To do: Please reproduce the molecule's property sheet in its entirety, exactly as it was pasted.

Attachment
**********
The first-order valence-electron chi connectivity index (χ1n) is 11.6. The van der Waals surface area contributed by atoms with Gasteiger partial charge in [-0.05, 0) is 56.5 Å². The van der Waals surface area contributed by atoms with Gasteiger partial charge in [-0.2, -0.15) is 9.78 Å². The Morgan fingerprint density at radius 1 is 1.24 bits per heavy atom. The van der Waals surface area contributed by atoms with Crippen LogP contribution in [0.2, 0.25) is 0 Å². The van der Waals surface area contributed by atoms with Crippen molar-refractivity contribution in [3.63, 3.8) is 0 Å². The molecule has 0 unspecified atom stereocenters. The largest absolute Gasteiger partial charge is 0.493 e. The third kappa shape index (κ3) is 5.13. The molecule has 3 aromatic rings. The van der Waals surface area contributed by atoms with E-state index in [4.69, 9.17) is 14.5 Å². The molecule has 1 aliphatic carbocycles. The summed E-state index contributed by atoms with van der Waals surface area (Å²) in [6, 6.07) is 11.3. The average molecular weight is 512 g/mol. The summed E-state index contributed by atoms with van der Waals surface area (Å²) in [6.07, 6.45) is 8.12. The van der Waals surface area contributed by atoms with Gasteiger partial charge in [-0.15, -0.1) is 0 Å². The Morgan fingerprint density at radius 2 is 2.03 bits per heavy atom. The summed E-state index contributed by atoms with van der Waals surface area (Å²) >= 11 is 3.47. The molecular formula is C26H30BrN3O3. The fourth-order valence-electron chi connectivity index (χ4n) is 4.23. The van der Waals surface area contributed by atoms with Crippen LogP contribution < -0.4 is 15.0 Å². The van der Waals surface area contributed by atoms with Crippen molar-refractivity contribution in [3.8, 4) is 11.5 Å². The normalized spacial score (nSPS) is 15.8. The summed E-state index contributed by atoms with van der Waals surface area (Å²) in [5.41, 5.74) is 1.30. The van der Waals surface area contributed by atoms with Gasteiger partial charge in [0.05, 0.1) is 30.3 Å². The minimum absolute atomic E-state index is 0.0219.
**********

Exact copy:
The first-order valence-electron chi connectivity index (χ1n) is 11.6. The van der Waals surface area contributed by atoms with Gasteiger partial charge in [-0.05, 0) is 56.5 Å². The van der Waals surface area contributed by atoms with Gasteiger partial charge in [-0.2, -0.15) is 9.78 Å². The Morgan fingerprint density at radius 1 is 1.24 bits per heavy atom. The van der Waals surface area contributed by atoms with Crippen LogP contribution in [0.2, 0.25) is 0 Å². The van der Waals surface area contributed by atoms with Crippen molar-refractivity contribution in [3.63, 3.8) is 0 Å². The molecule has 0 unspecified atom stereocenters. The largest absolute Gasteiger partial charge is 0.493 e. The third kappa shape index (κ3) is 5.13. The molecule has 3 aromatic rings. The van der Waals surface area contributed by atoms with E-state index in [4.69, 9.17) is 14.5 Å². The molecule has 1 aliphatic carbocycles. The summed E-state index contributed by atoms with van der Waals surface area (Å²) in [6, 6.07) is 11.3. The average molecular weight is 512 g/mol. The summed E-state index contributed by atoms with van der Waals surface area (Å²) in [6.07, 6.45) is 8.12. The van der Waals surface area contributed by atoms with Gasteiger partial charge in [-0.15, -0.1) is 0 Å². The Morgan fingerprint density at radius 2 is 2.03 bits per heavy atom. The summed E-state index contributed by atoms with van der Waals surface area (Å²) >= 11 is 3.47. The molecular formula is C26H30BrN3O3. The fourth-order valence-electron chi connectivity index (χ4n) is 4.23. The van der Waals surface area contributed by atoms with Crippen LogP contribution < -0.4 is 15.0 Å². The van der Waals surface area contributed by atoms with Crippen molar-refractivity contribution in [3.8, 4) is 11.5 Å². The normalized spacial score (nSPS) is 15.8. The summed E-state index contributed by atoms with van der Waals surface area (Å²) in [5.41, 5.74) is 1.30. The van der Waals surface area contributed by atoms with Gasteiger partial charge in [0.05, 0.1) is 30.3 Å². The minimum absolute atomic E-state index is 0.0219.